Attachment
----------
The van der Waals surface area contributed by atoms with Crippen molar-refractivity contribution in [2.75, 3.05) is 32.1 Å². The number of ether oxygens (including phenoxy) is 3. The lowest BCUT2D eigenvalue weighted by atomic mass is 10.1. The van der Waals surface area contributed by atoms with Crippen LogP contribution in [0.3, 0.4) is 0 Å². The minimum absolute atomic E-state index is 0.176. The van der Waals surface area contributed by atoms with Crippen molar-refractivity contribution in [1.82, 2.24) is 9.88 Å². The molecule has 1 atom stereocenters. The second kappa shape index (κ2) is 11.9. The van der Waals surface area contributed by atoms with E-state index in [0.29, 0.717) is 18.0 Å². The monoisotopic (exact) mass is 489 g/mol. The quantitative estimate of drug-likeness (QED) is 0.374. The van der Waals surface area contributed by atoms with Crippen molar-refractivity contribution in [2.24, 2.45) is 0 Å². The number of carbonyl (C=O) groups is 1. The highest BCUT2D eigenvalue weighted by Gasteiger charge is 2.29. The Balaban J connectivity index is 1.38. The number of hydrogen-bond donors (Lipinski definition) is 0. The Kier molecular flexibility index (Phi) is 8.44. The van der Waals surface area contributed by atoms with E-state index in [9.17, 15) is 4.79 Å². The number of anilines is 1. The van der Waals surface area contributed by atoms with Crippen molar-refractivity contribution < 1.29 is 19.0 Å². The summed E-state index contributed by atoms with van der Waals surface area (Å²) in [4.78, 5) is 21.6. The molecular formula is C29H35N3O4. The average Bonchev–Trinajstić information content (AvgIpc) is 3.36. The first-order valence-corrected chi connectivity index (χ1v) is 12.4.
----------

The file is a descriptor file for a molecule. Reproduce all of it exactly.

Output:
The van der Waals surface area contributed by atoms with Crippen molar-refractivity contribution in [2.75, 3.05) is 32.1 Å². The number of ether oxygens (including phenoxy) is 3. The lowest BCUT2D eigenvalue weighted by atomic mass is 10.1. The van der Waals surface area contributed by atoms with Crippen LogP contribution in [0.3, 0.4) is 0 Å². The minimum absolute atomic E-state index is 0.176. The van der Waals surface area contributed by atoms with Crippen molar-refractivity contribution in [1.82, 2.24) is 9.88 Å². The molecule has 1 atom stereocenters. The second kappa shape index (κ2) is 11.9. The van der Waals surface area contributed by atoms with E-state index in [0.29, 0.717) is 18.0 Å². The monoisotopic (exact) mass is 489 g/mol. The quantitative estimate of drug-likeness (QED) is 0.374. The van der Waals surface area contributed by atoms with Crippen molar-refractivity contribution in [2.24, 2.45) is 0 Å². The number of carbonyl (C=O) groups is 1. The highest BCUT2D eigenvalue weighted by Gasteiger charge is 2.29. The Balaban J connectivity index is 1.38. The number of hydrogen-bond donors (Lipinski definition) is 0. The Kier molecular flexibility index (Phi) is 8.44. The van der Waals surface area contributed by atoms with E-state index in [9.17, 15) is 4.79 Å². The number of anilines is 1. The van der Waals surface area contributed by atoms with Crippen molar-refractivity contribution < 1.29 is 19.0 Å². The summed E-state index contributed by atoms with van der Waals surface area (Å²) in [4.78, 5) is 21.6. The molecular formula is C29H35N3O4. The average Bonchev–Trinajstić information content (AvgIpc) is 3.36. The first-order valence-corrected chi connectivity index (χ1v) is 12.4.